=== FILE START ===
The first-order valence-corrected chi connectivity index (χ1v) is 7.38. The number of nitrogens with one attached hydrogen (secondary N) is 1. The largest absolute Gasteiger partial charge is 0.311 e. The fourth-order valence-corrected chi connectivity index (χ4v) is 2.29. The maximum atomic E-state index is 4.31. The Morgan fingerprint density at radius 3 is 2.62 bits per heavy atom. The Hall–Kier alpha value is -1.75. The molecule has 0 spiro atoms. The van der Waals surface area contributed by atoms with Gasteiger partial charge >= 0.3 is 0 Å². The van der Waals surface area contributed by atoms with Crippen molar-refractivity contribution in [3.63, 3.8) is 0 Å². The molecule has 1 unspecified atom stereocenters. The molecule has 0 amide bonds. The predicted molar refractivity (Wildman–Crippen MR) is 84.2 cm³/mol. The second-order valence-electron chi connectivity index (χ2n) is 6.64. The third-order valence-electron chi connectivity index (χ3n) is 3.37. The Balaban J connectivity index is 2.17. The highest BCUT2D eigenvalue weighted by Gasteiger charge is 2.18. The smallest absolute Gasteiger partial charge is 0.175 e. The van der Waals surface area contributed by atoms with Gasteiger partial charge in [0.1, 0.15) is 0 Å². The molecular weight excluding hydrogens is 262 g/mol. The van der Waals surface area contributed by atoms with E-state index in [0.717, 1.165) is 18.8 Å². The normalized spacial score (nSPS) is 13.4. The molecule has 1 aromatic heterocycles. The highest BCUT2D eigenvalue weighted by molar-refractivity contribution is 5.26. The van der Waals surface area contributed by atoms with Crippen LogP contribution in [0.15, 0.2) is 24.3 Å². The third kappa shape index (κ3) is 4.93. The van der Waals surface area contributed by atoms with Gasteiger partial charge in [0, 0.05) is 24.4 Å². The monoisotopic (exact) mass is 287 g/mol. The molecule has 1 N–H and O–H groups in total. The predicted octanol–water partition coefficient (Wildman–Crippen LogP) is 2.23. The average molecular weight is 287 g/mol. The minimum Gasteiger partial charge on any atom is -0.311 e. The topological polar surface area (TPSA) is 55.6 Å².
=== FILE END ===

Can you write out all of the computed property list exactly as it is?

The first-order valence-corrected chi connectivity index (χ1v) is 7.38. The number of nitrogens with one attached hydrogen (secondary N) is 1. The largest absolute Gasteiger partial charge is 0.311 e. The fourth-order valence-corrected chi connectivity index (χ4v) is 2.29. The maximum atomic E-state index is 4.31. The Morgan fingerprint density at radius 3 is 2.62 bits per heavy atom. The Hall–Kier alpha value is -1.75. The molecule has 0 spiro atoms. The van der Waals surface area contributed by atoms with Gasteiger partial charge >= 0.3 is 0 Å². The van der Waals surface area contributed by atoms with Crippen molar-refractivity contribution in [3.63, 3.8) is 0 Å². The molecule has 1 unspecified atom stereocenters. The molecule has 0 amide bonds. The predicted molar refractivity (Wildman–Crippen MR) is 84.2 cm³/mol. The second-order valence-electron chi connectivity index (χ2n) is 6.64. The third-order valence-electron chi connectivity index (χ3n) is 3.37. The Balaban J connectivity index is 2.17. The highest BCUT2D eigenvalue weighted by Gasteiger charge is 2.18. The smallest absolute Gasteiger partial charge is 0.175 e. The van der Waals surface area contributed by atoms with Gasteiger partial charge in [0.1, 0.15) is 0 Å². The molecular weight excluding hydrogens is 262 g/mol. The van der Waals surface area contributed by atoms with E-state index in [0.717, 1.165) is 18.8 Å². The normalized spacial score (nSPS) is 13.4. The molecule has 1 aromatic heterocycles. The highest BCUT2D eigenvalue weighted by molar-refractivity contribution is 5.26. The van der Waals surface area contributed by atoms with Crippen LogP contribution in [0.15, 0.2) is 24.3 Å². The third kappa shape index (κ3) is 4.93. The van der Waals surface area contributed by atoms with Gasteiger partial charge in [0, 0.05) is 24.4 Å². The monoisotopic (exact) mass is 287 g/mol. The molecule has 1 N–H and O–H groups in total. The predicted octanol–water partition coefficient (Wildman–Crippen LogP) is 2.23. The average molecular weight is 287 g/mol. The minimum Gasteiger partial charge on any atom is -0.311 e. The topological polar surface area (TPSA) is 55.6 Å².